Second: They should find a solution within their budget to track privacy laws in the areas that they operate in. States are currently ramping up privacy legislation that bear a variety of consequences from class action lawsuits to regulatory penalties. They can use a subscription service if their organization already has a legal or compliance team or hire a full-time privacy manager. An effective in-between measure is to hire an attorney or, when costs are an issue, a privacy consultant. A privacy consultant can offer solutions, privacy audits and on-going advice, depending on their background, and will likely cost less than an attorney because of reduced overhead and smaller size.
Third: They should start think of and implementing policies now that will mitigate cost and risk of privacy law compliance that is definitely coming. Here are some suggestions for organizations of all sizes.
Consider data holistically: Thinking about the types of data you collect or use in your organization, whether it's absolutely necessary and whether the people you collect it from know about the use/collection will help them start the process of considering what their policies should be. Remember, everyone has data, not just your customers. Your employees, your vendors, your business partners, your networking contacts.
Segregate information: Everyone who interacts with your business has data that your organization probably uses so thinking of what those categories are and beginning to segregate them is an important step. Once you identify that information, you're in a better place to begin thinking about how you want to define policies for it and how to sort through it when people ask for it.
Prepare to respond: Like the GDPR, the state privacy laws (and any potential federal privacy law) generally have a customer request function built in. A customer can request what data you have about them and your org will have a short time to offer an accurate response or you'll be faced with fines, penalties and possibly suit. Prepare your response and use your newly segregated information to easily pinpoint where to look to dispense the appropriate information.
Train your staff: There will be a need to respond to people quickly. When thinking about how you want to approach your data for the inevitable privacy law in your jurisdiction or the places your organization reaches, include your staff, educate them on data handling and privacy practices, and ensure that your privacy/data security training is top notch. It's a bit of money up front but it can save your organization's reputation and money down the line.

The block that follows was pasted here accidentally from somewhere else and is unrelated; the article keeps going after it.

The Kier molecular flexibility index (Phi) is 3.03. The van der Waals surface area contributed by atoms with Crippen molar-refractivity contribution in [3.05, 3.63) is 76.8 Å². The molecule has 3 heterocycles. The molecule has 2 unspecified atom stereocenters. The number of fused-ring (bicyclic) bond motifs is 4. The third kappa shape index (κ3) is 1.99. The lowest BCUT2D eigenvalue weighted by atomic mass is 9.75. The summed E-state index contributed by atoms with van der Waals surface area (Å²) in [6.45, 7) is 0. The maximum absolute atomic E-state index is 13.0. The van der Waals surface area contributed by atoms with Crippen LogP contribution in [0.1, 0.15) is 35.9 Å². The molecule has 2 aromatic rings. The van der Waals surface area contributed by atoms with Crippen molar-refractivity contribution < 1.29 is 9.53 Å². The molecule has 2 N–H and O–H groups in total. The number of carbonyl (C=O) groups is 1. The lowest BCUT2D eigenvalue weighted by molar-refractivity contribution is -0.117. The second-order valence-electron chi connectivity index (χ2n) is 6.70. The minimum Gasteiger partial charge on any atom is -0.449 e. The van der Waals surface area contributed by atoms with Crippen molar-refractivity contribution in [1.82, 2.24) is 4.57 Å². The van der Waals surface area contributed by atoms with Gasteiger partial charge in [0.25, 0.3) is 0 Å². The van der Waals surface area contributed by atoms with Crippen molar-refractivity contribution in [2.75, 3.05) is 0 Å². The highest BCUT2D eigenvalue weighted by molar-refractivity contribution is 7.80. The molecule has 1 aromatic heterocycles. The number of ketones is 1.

Jodi Daniels is Founder & CEO of Red Clover Advisors, a certified Women's Business Enterprise data privacy consultancy, helping companies create privacy programs, provide operational support to achieve GDPR or CCPA compliance, and serves as a fractional privacy officer.
"Companies can stay ahead of changing privacy laws by creating a strong privacy foundation throughout the organization..."
This means that privacy is baked into the operations of the company. With each new project, marketing strategy, or vendor hired, privacy is considered at the beginning of the process. As a part of the regular course of business, the project would include a review of the privacy notice to ensure it accurately reflects the new use of personal data, a privacy impact assessment would be performed to ensure that privacy and security requirements are met or mitigated, and employees know their role in protecting data. When privacy is at the core and root of a company, a new law is not overly burdensome and the business will be nimble at adapting to it.
Prof. Ralph R Russo and Prof. Mark Melasky Esq.
Ralph Russo is the Director of the Tulane University School of Professional Advancement Information Technology Program, where he is focused on keeping learning delivery and the Applied Computing curriculum on pace with cutting-edge technology, security and industry advancement.
Mark Melasky is a Registered Patent Attorney in New Orleans, Louisiana. Mark is licensed to practice law in Louisiana and before the United States Patent and Trademark Office in patent cases. His practice includes patents, trademarks, copyrights, trade secrets, and related intellectual property and business formation matters.
"Privacy laws are changing at a dizzying pace in some places while stagnating in others..."
How can an organization stay ahead of the curve in order to reduce risk to their business while maintaining and ensuring compliance with the laws of various jurisdictions?
Facebook is an example of a huge company, with billions of dollars on the line, that completely missed the changing public mood around privacy. However, Zuck and company aren't the only organizations that have run afoul of these shifting moods, resulting in damage to reputation, poor optics and increased risk. Think Uber, Ancestry.com, and many others.
Some of this concern and pain relates to failure to secure systems, resulting in data breaches (US OPM, Equifax) which ultimately result in privacy concerns. This risk to the business bottom line is being addressed by massive spending on cybersecurity personnel, process, governance, and hardware/software.
The other privacy concern, however, is caused by companies aggressively sharing user information, selling this information or connecting this information in a way that indicates they have misread public/customer reaction. This latter problem, caused by zealous pursuit of market share, is the one that is largely unaddressed in many organizations, at least in a comprehensive and integrated way. How then to find the balance between delivering the next big technical efficiency, entertainment system or product and the risk of a huge privacy problem?